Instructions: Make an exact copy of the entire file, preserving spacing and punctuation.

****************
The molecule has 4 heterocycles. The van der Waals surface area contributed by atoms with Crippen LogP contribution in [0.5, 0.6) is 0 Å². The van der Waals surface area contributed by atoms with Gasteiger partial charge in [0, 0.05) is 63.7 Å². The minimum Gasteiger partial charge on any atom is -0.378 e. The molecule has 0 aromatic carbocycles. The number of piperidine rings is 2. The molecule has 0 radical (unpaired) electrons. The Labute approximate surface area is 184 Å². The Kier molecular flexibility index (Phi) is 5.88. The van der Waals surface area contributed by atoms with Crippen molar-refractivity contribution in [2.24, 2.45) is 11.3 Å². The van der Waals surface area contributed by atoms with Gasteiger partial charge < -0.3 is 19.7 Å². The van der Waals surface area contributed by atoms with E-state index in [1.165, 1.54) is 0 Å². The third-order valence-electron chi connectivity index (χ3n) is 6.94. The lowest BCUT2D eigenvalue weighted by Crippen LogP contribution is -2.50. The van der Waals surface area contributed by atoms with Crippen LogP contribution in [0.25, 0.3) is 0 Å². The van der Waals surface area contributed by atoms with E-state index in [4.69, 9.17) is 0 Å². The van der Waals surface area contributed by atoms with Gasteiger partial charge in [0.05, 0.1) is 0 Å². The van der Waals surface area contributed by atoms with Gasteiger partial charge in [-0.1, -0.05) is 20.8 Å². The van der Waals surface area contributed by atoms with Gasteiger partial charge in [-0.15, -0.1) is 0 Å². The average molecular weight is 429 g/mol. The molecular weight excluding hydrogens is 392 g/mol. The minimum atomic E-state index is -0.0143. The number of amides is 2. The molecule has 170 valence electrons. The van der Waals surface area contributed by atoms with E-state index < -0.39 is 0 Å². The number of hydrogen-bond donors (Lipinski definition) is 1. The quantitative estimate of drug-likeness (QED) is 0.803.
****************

The molecule has 4 heterocycles. The van der Waals surface area contributed by atoms with Crippen LogP contribution in [0.5, 0.6) is 0 Å². The van der Waals surface area contributed by atoms with Gasteiger partial charge in [0, 0.05) is 63.7 Å². The minimum Gasteiger partial charge on any atom is -0.378 e. The molecule has 0 aromatic carbocycles. The number of piperidine rings is 2. The molecule has 0 radical (unpaired) electrons. The Labute approximate surface area is 184 Å². The Kier molecular flexibility index (Phi) is 5.88. The van der Waals surface area contributed by atoms with Crippen molar-refractivity contribution in [2.24, 2.45) is 11.3 Å². The van der Waals surface area contributed by atoms with Gasteiger partial charge < -0.3 is 19.7 Å². The van der Waals surface area contributed by atoms with E-state index in [1.165, 1.54) is 0 Å². The third-order valence-electron chi connectivity index (χ3n) is 6.94. The lowest BCUT2D eigenvalue weighted by Crippen LogP contribution is -2.50. The van der Waals surface area contributed by atoms with Crippen LogP contribution in [0.25, 0.3) is 0 Å². The van der Waals surface area contributed by atoms with E-state index in [4.69, 9.17) is 0 Å². The van der Waals surface area contributed by atoms with Gasteiger partial charge in [0.05, 0.1) is 0 Å². The van der Waals surface area contributed by atoms with Gasteiger partial charge in [-0.1, -0.05) is 20.8 Å². The van der Waals surface area contributed by atoms with Gasteiger partial charge in [-0.15, -0.1) is 0 Å². The average molecular weight is 429 g/mol. The molecular weight excluding hydrogens is 392 g/mol. The minimum atomic E-state index is -0.0143. The number of amides is 2. The molecule has 170 valence electrons. The van der Waals surface area contributed by atoms with E-state index < -0.39 is 0 Å². The number of hydrogen-bond donors (Lipinski definition) is 1. The quantitative estimate of drug-likeness (QED) is 0.803.